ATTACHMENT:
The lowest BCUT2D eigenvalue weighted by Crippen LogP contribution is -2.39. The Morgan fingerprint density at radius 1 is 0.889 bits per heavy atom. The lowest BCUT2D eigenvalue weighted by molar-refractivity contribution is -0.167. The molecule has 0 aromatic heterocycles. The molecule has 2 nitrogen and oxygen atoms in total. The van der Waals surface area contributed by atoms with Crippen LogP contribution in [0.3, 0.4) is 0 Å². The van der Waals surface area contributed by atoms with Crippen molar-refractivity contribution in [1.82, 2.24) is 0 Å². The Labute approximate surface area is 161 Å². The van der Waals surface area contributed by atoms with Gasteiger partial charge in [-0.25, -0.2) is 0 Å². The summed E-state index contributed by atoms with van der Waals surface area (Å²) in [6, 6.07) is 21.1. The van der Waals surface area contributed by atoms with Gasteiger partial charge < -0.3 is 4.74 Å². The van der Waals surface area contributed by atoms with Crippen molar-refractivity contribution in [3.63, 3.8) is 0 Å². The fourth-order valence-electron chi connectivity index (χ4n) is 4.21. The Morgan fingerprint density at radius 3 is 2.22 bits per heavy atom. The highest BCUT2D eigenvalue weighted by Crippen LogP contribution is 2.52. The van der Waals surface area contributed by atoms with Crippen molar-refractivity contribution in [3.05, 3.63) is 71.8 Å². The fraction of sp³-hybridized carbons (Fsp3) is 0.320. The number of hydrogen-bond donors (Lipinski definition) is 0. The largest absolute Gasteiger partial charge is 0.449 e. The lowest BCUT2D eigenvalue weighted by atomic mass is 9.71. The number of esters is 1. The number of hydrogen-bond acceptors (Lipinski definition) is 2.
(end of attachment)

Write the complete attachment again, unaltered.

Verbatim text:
The lowest BCUT2D eigenvalue weighted by Crippen LogP contribution is -2.39. The Morgan fingerprint density at radius 1 is 0.889 bits per heavy atom. The lowest BCUT2D eigenvalue weighted by molar-refractivity contribution is -0.167. The molecule has 0 aromatic heterocycles. The molecule has 2 nitrogen and oxygen atoms in total. The van der Waals surface area contributed by atoms with Crippen LogP contribution in [0.3, 0.4) is 0 Å². The van der Waals surface area contributed by atoms with Crippen molar-refractivity contribution in [1.82, 2.24) is 0 Å². The Labute approximate surface area is 161 Å². The van der Waals surface area contributed by atoms with Gasteiger partial charge in [-0.25, -0.2) is 0 Å². The summed E-state index contributed by atoms with van der Waals surface area (Å²) in [6, 6.07) is 21.1. The van der Waals surface area contributed by atoms with Gasteiger partial charge < -0.3 is 4.74 Å². The van der Waals surface area contributed by atoms with Crippen molar-refractivity contribution in [3.63, 3.8) is 0 Å². The fourth-order valence-electron chi connectivity index (χ4n) is 4.21. The Morgan fingerprint density at radius 3 is 2.22 bits per heavy atom. The highest BCUT2D eigenvalue weighted by Crippen LogP contribution is 2.52. The van der Waals surface area contributed by atoms with Crippen molar-refractivity contribution in [3.05, 3.63) is 71.8 Å². The fraction of sp³-hybridized carbons (Fsp3) is 0.320. The number of hydrogen-bond donors (Lipinski definition) is 0. The largest absolute Gasteiger partial charge is 0.449 e. The lowest BCUT2D eigenvalue weighted by atomic mass is 9.71. The number of esters is 1. The number of hydrogen-bond acceptors (Lipinski definition) is 2.